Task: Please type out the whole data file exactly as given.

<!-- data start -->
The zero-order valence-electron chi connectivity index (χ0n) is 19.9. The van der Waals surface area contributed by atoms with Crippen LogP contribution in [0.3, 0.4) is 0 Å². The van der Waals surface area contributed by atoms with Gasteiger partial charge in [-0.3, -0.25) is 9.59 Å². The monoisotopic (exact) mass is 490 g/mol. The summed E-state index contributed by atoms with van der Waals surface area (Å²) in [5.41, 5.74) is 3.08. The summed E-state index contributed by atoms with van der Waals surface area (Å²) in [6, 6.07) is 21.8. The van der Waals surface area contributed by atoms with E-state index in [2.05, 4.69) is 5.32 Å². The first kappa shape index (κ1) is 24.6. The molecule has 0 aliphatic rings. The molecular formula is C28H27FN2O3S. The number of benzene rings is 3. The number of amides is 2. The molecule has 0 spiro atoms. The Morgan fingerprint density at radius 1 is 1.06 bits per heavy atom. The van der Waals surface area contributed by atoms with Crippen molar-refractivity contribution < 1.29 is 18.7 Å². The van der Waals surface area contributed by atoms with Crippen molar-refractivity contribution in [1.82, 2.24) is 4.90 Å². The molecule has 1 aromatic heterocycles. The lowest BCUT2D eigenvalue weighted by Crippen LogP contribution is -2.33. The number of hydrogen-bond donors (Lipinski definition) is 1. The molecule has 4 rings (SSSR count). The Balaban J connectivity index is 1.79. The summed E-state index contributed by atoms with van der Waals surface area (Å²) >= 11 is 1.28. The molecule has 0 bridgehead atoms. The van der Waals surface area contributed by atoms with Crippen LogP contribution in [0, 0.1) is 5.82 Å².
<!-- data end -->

The zero-order valence-electron chi connectivity index (χ0n) is 19.9. The van der Waals surface area contributed by atoms with Crippen LogP contribution in [0.3, 0.4) is 0 Å². The van der Waals surface area contributed by atoms with Gasteiger partial charge in [-0.3, -0.25) is 9.59 Å². The monoisotopic (exact) mass is 490 g/mol. The summed E-state index contributed by atoms with van der Waals surface area (Å²) in [5.41, 5.74) is 3.08. The summed E-state index contributed by atoms with van der Waals surface area (Å²) in [6, 6.07) is 21.8. The van der Waals surface area contributed by atoms with E-state index in [2.05, 4.69) is 5.32 Å². The first kappa shape index (κ1) is 24.6. The molecule has 0 aliphatic rings. The molecular formula is C28H27FN2O3S. The number of benzene rings is 3. The number of amides is 2. The molecule has 0 spiro atoms. The Morgan fingerprint density at radius 1 is 1.06 bits per heavy atom. The van der Waals surface area contributed by atoms with Crippen molar-refractivity contribution < 1.29 is 18.7 Å². The van der Waals surface area contributed by atoms with Crippen molar-refractivity contribution in [1.82, 2.24) is 4.90 Å². The molecule has 1 aromatic heterocycles. The lowest BCUT2D eigenvalue weighted by Crippen LogP contribution is -2.33. The number of hydrogen-bond donors (Lipinski definition) is 1. The molecule has 4 rings (SSSR count). The Balaban J connectivity index is 1.79. The summed E-state index contributed by atoms with van der Waals surface area (Å²) >= 11 is 1.28. The molecule has 0 bridgehead atoms. The van der Waals surface area contributed by atoms with Crippen LogP contribution in [0, 0.1) is 5.82 Å².